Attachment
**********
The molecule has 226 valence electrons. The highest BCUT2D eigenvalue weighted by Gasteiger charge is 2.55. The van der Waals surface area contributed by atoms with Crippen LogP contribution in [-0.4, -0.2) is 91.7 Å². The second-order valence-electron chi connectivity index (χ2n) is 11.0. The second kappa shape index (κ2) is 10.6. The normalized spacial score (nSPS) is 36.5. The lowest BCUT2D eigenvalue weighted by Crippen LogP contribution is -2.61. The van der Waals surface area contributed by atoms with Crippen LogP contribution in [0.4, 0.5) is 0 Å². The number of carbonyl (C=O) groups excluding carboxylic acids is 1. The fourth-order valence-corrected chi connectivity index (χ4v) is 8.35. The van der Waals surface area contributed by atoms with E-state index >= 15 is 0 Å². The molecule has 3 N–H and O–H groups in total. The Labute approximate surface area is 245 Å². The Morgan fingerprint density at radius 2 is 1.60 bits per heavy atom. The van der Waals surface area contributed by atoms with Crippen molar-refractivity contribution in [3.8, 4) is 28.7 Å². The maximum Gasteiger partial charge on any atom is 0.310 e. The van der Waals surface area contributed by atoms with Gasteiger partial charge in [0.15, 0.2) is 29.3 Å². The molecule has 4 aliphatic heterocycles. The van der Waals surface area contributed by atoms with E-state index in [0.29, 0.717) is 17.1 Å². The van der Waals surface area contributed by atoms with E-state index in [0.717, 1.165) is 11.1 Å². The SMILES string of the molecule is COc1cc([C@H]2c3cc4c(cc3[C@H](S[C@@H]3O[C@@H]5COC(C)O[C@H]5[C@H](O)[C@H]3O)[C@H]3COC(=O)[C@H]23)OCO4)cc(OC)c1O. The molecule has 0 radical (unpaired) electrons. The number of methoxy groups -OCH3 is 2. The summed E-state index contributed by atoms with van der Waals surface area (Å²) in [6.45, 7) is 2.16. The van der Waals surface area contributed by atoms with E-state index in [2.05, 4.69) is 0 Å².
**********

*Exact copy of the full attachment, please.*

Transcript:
The molecule has 226 valence electrons. The highest BCUT2D eigenvalue weighted by Gasteiger charge is 2.55. The van der Waals surface area contributed by atoms with Crippen LogP contribution in [-0.4, -0.2) is 91.7 Å². The second-order valence-electron chi connectivity index (χ2n) is 11.0. The second kappa shape index (κ2) is 10.6. The normalized spacial score (nSPS) is 36.5. The lowest BCUT2D eigenvalue weighted by Crippen LogP contribution is -2.61. The van der Waals surface area contributed by atoms with Crippen LogP contribution in [0.4, 0.5) is 0 Å². The number of carbonyl (C=O) groups excluding carboxylic acids is 1. The fourth-order valence-corrected chi connectivity index (χ4v) is 8.35. The van der Waals surface area contributed by atoms with E-state index >= 15 is 0 Å². The molecule has 3 N–H and O–H groups in total. The Labute approximate surface area is 245 Å². The Morgan fingerprint density at radius 2 is 1.60 bits per heavy atom. The van der Waals surface area contributed by atoms with Crippen molar-refractivity contribution in [3.8, 4) is 28.7 Å². The maximum Gasteiger partial charge on any atom is 0.310 e. The van der Waals surface area contributed by atoms with Gasteiger partial charge in [0.15, 0.2) is 29.3 Å². The molecule has 4 aliphatic heterocycles. The van der Waals surface area contributed by atoms with E-state index in [0.29, 0.717) is 17.1 Å². The van der Waals surface area contributed by atoms with E-state index in [0.717, 1.165) is 11.1 Å². The SMILES string of the molecule is COc1cc([C@H]2c3cc4c(cc3[C@H](S[C@@H]3O[C@@H]5COC(C)O[C@H]5[C@H](O)[C@H]3O)[C@H]3COC(=O)[C@H]23)OCO4)cc(OC)c1O. The molecule has 0 radical (unpaired) electrons. The number of methoxy groups -OCH3 is 2. The summed E-state index contributed by atoms with van der Waals surface area (Å²) in [6.45, 7) is 2.16. The van der Waals surface area contributed by atoms with E-state index in [2.05, 4.69) is 0 Å².